Lewis had a few offers to sign with teams at the end of last season, but instead he chose to wait until after the season and find the best fit for him.

He narrowed his choices to the Patriots and Giants, and decided on the Pats based on their history of getting the most out of undersized players such as Wes Welker, Shane Vereen, and Julian Edelman. Coincidentally, the guy he’s replacing — Vereen — signed with the Giants in March.

Lewis didn’t have any problems knocking off the rust in New England. After a healthy and effective offseason, Lewis showed an impressive all-around game in the preseason. He showed quickness in gaining 80 total yards on 15 touches in three preseason games, showed a nose for the end zone by scoring twice, displayed good hands by catching nine passes for 56 yards, and had a couple of impressive blitz pickups, which is the quickest way to Belichick’s heart.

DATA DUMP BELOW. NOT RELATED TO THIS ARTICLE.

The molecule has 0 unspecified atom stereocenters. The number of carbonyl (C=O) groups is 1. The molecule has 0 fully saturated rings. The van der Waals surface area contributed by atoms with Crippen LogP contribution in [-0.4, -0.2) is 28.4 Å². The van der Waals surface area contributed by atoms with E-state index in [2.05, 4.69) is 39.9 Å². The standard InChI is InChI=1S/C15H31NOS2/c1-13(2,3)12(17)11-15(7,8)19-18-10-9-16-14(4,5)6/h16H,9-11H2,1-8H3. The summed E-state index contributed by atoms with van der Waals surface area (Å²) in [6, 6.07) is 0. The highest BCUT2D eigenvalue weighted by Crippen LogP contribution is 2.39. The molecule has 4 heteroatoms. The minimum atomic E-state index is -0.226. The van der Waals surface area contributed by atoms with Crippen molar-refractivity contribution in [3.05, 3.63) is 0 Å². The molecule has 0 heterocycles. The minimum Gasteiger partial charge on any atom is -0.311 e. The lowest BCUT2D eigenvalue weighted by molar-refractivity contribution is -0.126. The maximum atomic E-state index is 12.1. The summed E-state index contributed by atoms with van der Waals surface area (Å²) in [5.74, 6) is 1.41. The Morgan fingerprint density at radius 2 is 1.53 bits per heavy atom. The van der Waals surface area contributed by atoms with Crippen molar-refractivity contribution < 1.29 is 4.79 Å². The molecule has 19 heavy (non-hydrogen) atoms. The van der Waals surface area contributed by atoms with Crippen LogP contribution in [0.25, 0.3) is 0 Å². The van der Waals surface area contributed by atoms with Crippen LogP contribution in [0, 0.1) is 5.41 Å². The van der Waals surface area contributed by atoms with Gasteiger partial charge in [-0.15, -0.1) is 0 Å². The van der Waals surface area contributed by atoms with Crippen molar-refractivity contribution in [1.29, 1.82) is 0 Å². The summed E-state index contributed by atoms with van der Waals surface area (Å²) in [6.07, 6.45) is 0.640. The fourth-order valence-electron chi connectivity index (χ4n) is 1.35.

“He’s just an explosive guy, man,” Patriots linebacker Dont’a Hightower said. “Those legs are pretty big. As quick as he moves them, he has a lot of power behind them. You don’t usually see that kind of pop from a guy that small. I look forward to watching him run around. He’s a pretty electrifying back.”

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Lewis only has 36 carries for 171 yards and three catches for 21 yards in his career, but a high-ranking personnel executive from one of Lewis’s former stops thinks Lewis is in a good spot to succeed in New England. Lewis won’t say it, but privately he wants to prove this year that the Browns and Eagles were wrong to give up on him so quickly.

Lewis still will have to compete with White, Cadet, and Bolden for snaps — plus Blount when he returns in Week 2 — but don’t pigeonhole him into the third-down “Shane Vereen” role, either.

“He is a much better runner than people realize. His only issue is durability,” the executive said. “I would use him more than just third down, but not an every-down guy. Him and Blount could be a great combo.”


Ben Volin can be reached at ben.volin@globe.com. Follow him on Twitter @BenVolin.